Cyber Security and Data, Key Takeaways for Small Businesses

Black Arrow Cyber Consultancy and the Office of Data Protection Authority take us through how to stay safe online

In this second session of Global Entrepreneurship Week, we explore the requirement and key considerations for small businesses when it comes to data protection and cybersecurity. This session began with a lighthearted slideshow from the Black Arrow Cyber Consulting team, Tony Cleal, Bruce McDougall and James Martel. Black Arrow is a Guernsey-based cybersecurity consultancy using its accumulated expertise from a wide range of different security fields and robust knowledge of countermeasures and technology solutions to provide cybersecurity advice.

Their presentation was based on the ten myths of cybersecurity, a fun look over damming opinions when it came to protecting your data from intruders. Our favourites were,

  • Myth 4 'I have a firewall and anti-virus! I'll be fine.'
  • Myth 9 'I have cyber insurance! I don't need to worry about it.'

And finally maybe the most dangerous opinion of all,

  • Myth 10 'It won’t happen to me!'

Tony explained that most businesses large or small will not survive a cyber incident. The combination of loss of money, customers and suppliers, and connections with banks can be too much and cause the company to fold. Tony also emphasised that the trust lost from customers has a large effect on a company after an attack, as customers will tend to shun companies who do not guard data, and will not have a kind eye if their data is stolen! 

"Write your own privacy policy, make protecting people's data a privilege, not a burden and build that trust with your customer base."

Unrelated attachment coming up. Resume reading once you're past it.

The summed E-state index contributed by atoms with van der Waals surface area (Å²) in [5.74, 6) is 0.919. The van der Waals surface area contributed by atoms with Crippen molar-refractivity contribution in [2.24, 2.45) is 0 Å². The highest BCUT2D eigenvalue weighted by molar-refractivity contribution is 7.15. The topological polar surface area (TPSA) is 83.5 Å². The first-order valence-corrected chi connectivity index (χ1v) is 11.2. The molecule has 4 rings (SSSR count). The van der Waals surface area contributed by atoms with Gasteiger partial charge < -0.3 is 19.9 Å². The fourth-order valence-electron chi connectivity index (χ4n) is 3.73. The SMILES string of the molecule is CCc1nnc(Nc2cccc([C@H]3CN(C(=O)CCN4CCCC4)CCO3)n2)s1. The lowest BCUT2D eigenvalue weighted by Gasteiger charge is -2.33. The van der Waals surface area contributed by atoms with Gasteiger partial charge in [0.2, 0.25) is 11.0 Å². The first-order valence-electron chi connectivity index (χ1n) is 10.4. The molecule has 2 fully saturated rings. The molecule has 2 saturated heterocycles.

Tim Loveridge from the Office of the Data Protection Authority

Many incidents come from within companies, with a whopping 63% of data leaks being attributed to human error. According to information gathered over the last two years by Tim Loveridge from the Office of Data Protection Authority. Tim warned these stats are only from recorded instances and due to lack of reporting, there may be many more!

Local businesses can find support from the Office of the Data Protection Authority.  They offer a wide range of resources and some free support that can be found on their website.

Tim's top advice was 'write your own privacy policy, make protecting people's data a privilege, not a burden and build that trust with your customer base.' He hopes to dissuade from a copy and paste attitude to policy writing and emphasised that using this ideology to build trust with your customer can boost your businesses success. 

An insightful Q&A provided us with some great takeaways from Tim and the team at Black Arrow.

Top tips to apply to your business!

1) If your data is stolen or threatened to have been stolen, stay calm and think it through! Panic clicks are often the cause of an attack escalating. Try and get some proof that the breach is real and be sceptical of emails demanding money and investigate any issues. If in doubt, contact a company that specialises in data protection for support. 

2) 'Bad guys' as Tony calls them, are very agile and will always try new things and drop tactics that don’t work and this makes it very hard for the good guys to keep on top of the current threats. Just because we live in Guernsey does not mean your data is safe! A low physical crime rate does not convert to a low online crime rate. Black Arrow uses a 'honey pot' filled with pretend data left defenceless to gather the latest information what sort of attacks are being used and how they’re evolving. These honey pots get 10 million attacks a month!

3) You can often catch internal fishing scams by looking at the speech patterns. Hackers can get into personal email accounts, monitor them for months waiting for the opportune moment to craft a meticulous email often looking like it’s from someone you could already be conversing with! Bruce told of an experience he had where the fake email that he received was signed off in an unusual way that his colleague never did, that way he knew it wasn't from him.

4) Adopt 2-factor authentication for better security, and when you are travelling use a paid-for VPN and do not connect to free wifi to do any important work or banking. 

Read more about data and security for small businesses


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